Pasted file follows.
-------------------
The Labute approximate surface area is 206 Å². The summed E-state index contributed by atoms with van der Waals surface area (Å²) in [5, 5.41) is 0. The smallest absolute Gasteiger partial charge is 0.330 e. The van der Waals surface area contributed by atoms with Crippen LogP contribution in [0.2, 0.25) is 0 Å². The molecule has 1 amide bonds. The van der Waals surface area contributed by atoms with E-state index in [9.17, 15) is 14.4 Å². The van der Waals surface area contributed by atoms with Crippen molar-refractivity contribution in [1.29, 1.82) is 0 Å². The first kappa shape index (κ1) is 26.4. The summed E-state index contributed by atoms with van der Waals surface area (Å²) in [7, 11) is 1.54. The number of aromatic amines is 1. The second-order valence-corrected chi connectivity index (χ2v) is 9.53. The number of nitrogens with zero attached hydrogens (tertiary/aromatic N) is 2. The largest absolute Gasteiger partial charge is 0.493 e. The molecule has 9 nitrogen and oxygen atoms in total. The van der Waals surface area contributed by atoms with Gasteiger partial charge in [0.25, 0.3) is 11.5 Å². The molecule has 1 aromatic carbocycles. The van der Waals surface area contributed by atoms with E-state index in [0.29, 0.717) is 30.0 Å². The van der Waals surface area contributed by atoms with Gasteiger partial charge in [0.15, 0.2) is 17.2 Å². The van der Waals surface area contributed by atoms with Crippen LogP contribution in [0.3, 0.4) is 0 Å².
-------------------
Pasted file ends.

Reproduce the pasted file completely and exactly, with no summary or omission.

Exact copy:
The Labute approximate surface area is 206 Å². The summed E-state index contributed by atoms with van der Waals surface area (Å²) in [5, 5.41) is 0. The smallest absolute Gasteiger partial charge is 0.330 e. The van der Waals surface area contributed by atoms with Crippen LogP contribution in [0.2, 0.25) is 0 Å². The molecule has 1 amide bonds. The van der Waals surface area contributed by atoms with E-state index in [9.17, 15) is 14.4 Å². The van der Waals surface area contributed by atoms with Crippen molar-refractivity contribution in [1.29, 1.82) is 0 Å². The first kappa shape index (κ1) is 26.4. The summed E-state index contributed by atoms with van der Waals surface area (Å²) in [7, 11) is 1.54. The number of aromatic amines is 1. The second-order valence-corrected chi connectivity index (χ2v) is 9.53. The number of nitrogens with zero attached hydrogens (tertiary/aromatic N) is 2. The largest absolute Gasteiger partial charge is 0.493 e. The molecule has 9 nitrogen and oxygen atoms in total. The van der Waals surface area contributed by atoms with Gasteiger partial charge in [0.25, 0.3) is 11.5 Å². The molecule has 1 aromatic carbocycles. The van der Waals surface area contributed by atoms with E-state index in [0.29, 0.717) is 30.0 Å². The van der Waals surface area contributed by atoms with Gasteiger partial charge in [0.15, 0.2) is 17.2 Å². The van der Waals surface area contributed by atoms with Crippen LogP contribution in [0.3, 0.4) is 0 Å².